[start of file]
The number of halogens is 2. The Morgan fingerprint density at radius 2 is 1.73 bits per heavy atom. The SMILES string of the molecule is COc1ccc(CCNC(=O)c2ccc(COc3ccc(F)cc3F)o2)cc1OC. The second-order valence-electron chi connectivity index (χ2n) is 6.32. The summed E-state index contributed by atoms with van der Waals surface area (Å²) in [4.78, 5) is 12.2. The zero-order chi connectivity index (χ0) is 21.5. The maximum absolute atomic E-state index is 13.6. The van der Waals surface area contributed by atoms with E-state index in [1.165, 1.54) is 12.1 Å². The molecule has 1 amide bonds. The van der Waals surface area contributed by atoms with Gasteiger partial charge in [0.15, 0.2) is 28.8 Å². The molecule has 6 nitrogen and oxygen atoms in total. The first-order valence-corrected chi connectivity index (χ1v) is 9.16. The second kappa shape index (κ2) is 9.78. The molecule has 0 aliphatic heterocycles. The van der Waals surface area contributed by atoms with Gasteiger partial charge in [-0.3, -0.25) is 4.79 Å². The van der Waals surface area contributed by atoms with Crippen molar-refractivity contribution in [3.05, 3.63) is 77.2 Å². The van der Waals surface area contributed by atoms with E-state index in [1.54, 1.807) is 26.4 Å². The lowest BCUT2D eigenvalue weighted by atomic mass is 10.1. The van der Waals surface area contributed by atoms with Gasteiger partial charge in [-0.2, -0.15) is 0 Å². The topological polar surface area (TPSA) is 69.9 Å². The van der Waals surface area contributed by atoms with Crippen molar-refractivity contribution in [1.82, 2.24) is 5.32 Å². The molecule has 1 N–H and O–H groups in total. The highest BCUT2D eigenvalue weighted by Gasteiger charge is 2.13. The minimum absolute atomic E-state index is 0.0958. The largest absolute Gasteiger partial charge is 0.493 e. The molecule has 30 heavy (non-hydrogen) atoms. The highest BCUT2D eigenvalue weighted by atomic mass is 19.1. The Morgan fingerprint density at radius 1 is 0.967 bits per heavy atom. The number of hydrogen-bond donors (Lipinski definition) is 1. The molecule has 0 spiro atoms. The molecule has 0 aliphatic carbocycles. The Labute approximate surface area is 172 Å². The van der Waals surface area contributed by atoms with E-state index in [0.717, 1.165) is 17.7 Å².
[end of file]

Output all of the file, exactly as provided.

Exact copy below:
The number of halogens is 2. The Morgan fingerprint density at radius 2 is 1.73 bits per heavy atom. The SMILES string of the molecule is COc1ccc(CCNC(=O)c2ccc(COc3ccc(F)cc3F)o2)cc1OC. The second-order valence-electron chi connectivity index (χ2n) is 6.32. The summed E-state index contributed by atoms with van der Waals surface area (Å²) in [4.78, 5) is 12.2. The zero-order chi connectivity index (χ0) is 21.5. The maximum absolute atomic E-state index is 13.6. The van der Waals surface area contributed by atoms with E-state index in [1.165, 1.54) is 12.1 Å². The molecule has 1 amide bonds. The van der Waals surface area contributed by atoms with Gasteiger partial charge in [0.15, 0.2) is 28.8 Å². The molecule has 6 nitrogen and oxygen atoms in total. The first-order valence-corrected chi connectivity index (χ1v) is 9.16. The second kappa shape index (κ2) is 9.78. The molecule has 0 aliphatic heterocycles. The van der Waals surface area contributed by atoms with Gasteiger partial charge in [-0.3, -0.25) is 4.79 Å². The van der Waals surface area contributed by atoms with Crippen molar-refractivity contribution in [3.05, 3.63) is 77.2 Å². The van der Waals surface area contributed by atoms with E-state index in [1.54, 1.807) is 26.4 Å². The lowest BCUT2D eigenvalue weighted by atomic mass is 10.1. The van der Waals surface area contributed by atoms with Gasteiger partial charge in [-0.2, -0.15) is 0 Å². The topological polar surface area (TPSA) is 69.9 Å². The van der Waals surface area contributed by atoms with Crippen molar-refractivity contribution in [1.82, 2.24) is 5.32 Å². The molecule has 1 N–H and O–H groups in total. The highest BCUT2D eigenvalue weighted by Gasteiger charge is 2.13. The minimum absolute atomic E-state index is 0.0958. The largest absolute Gasteiger partial charge is 0.493 e. The molecule has 30 heavy (non-hydrogen) atoms. The highest BCUT2D eigenvalue weighted by atomic mass is 19.1. The Morgan fingerprint density at radius 1 is 0.967 bits per heavy atom. The number of hydrogen-bond donors (Lipinski definition) is 1. The molecule has 0 spiro atoms. The molecule has 0 aliphatic carbocycles. The Labute approximate surface area is 172 Å². The van der Waals surface area contributed by atoms with E-state index in [0.717, 1.165) is 17.7 Å².